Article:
To solve the economic crisis, John McCain would shore up the foundations of the companies, growth enterprises and family businesses that are the source of jobs for our nation's workers.
Spending by households and businesses is slowing, leading to job losses. Looming over daily market volatility, the mortgage crisis and the widespread credit crunch is the specter of inflation, especially in gasoline and food prices. To address these challenges, McCain would combine immediate help with reforms that ensure that American families will be protected from such threats in the future.
No government program is a substitute for a good job, and fast job growth requires easing employers' burdens. The most obvious cost is taxes; McCain would oppose Democrats' plans to impose damaging tax increases. He would improve our international competitiveness with a tax credit for research and development, investment incentives and a lower corporate tax rate. He would propose comprehensive health care reforms that would change the practice of medicine to reward quality, high-value care, as well as tax credits and insurance market reforms to stop the erosion of health insurance.
Such a combination would attack spiraling costs, ease pressure on family budgets, permit firms to pay better wages and reduce the number of uninsured. His commitment to low taxes, controlling government spending and honoring international agreements would reassure investors and strengthen the dollar, helping to ease inflation and oil prices that are hurting American families.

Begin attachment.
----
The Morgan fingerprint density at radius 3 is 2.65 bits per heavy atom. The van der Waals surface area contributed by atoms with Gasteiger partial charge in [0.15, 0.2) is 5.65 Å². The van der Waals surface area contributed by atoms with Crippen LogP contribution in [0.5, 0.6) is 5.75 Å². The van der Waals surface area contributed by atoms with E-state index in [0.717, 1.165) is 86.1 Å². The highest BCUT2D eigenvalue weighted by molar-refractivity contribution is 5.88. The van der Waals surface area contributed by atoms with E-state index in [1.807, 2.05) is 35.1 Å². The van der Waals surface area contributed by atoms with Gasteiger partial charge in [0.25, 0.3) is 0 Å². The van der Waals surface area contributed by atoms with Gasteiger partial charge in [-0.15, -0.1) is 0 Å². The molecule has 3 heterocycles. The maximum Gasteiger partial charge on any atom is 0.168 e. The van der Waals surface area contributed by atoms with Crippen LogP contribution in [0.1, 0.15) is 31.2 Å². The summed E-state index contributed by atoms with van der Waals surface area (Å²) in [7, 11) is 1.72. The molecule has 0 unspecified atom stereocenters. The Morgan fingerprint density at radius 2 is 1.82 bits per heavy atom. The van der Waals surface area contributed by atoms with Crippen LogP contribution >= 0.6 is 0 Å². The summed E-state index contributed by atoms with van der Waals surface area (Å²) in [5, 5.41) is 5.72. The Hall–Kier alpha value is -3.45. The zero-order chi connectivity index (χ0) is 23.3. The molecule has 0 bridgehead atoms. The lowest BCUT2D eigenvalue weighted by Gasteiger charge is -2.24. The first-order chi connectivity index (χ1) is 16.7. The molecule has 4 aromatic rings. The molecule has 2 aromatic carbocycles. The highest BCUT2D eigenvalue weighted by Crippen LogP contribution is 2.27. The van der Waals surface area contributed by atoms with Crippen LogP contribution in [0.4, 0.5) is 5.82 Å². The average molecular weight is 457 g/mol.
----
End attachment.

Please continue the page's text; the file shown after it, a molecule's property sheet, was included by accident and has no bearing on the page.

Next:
Unemployment insurance and training programs are "automatic stabilizers" that help to minimize economic downturns. But today's programs are straight out of the 1950s. We must modernize unemployment insurance and training programs to create an effective system for helping displaced workers make ends meet and quickly move on to the next opportunity.
John McCain will not play election-year politics with the mortgage crisis. In evaluating any proposal, he will apply four principles:
No taxpayer dollars should bail out real estate speculators or financial market participants who failed to do due diligence in assessing credit risks.
Any financial assistance should be accompanied by reforms that ensure that we never face this problem again.
Too little equity -- small down payments by home buyers and too little capital at our financial institutions -- was a source of the housing and credit problem that must be reversed.
Where government assistance is merited, lenders and homeowners should make financial sacrifices to qualify.
The financial markets are suffering the after-effects of the bursting of a housing bubble. As with the technology bubble of the late 1990s, much of the difficulty has been created by speculators looking for quick profits and by investors and bankers who ignored basic rules of risk management in an attempt to cash in while times were good. John McCain will not dip into pockets on Main Street to reward these people with a bailout. He is committed to reforms that will restore economic freedom, opportunity and rising prosperity to hardworking families.
Holtz-Eakin, a former director of the Congressional Budget Office, is a senior policy adviser to Sen. John McCain's campaign.
THE WASHINGTON POST